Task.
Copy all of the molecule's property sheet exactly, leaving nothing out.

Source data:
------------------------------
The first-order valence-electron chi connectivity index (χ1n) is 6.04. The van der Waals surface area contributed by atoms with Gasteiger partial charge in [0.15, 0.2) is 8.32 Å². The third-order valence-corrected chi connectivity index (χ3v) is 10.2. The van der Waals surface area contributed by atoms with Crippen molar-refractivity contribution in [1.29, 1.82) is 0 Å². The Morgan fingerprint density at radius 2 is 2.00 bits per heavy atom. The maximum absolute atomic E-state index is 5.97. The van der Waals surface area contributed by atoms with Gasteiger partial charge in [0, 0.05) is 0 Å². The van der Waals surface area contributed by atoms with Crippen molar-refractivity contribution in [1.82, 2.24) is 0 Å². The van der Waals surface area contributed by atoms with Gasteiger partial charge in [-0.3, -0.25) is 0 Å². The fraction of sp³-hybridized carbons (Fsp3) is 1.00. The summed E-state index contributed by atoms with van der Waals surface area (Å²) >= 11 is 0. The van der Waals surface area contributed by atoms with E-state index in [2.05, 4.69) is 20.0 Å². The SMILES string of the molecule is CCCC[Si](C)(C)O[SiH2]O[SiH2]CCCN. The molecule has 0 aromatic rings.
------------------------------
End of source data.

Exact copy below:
The first-order valence-electron chi connectivity index (χ1n) is 6.04. The van der Waals surface area contributed by atoms with Gasteiger partial charge in [0.15, 0.2) is 8.32 Å². The third-order valence-corrected chi connectivity index (χ3v) is 10.2. The van der Waals surface area contributed by atoms with Crippen molar-refractivity contribution in [1.29, 1.82) is 0 Å². The Morgan fingerprint density at radius 2 is 2.00 bits per heavy atom. The maximum absolute atomic E-state index is 5.97. The van der Waals surface area contributed by atoms with Gasteiger partial charge in [0, 0.05) is 0 Å². The van der Waals surface area contributed by atoms with Crippen molar-refractivity contribution in [1.82, 2.24) is 0 Å². The van der Waals surface area contributed by atoms with Gasteiger partial charge in [-0.3, -0.25) is 0 Å². The fraction of sp³-hybridized carbons (Fsp3) is 1.00. The summed E-state index contributed by atoms with van der Waals surface area (Å²) >= 11 is 0. The van der Waals surface area contributed by atoms with E-state index in [2.05, 4.69) is 20.0 Å². The SMILES string of the molecule is CCCC[Si](C)(C)O[SiH2]O[SiH2]CCCN. The molecule has 0 aromatic rings.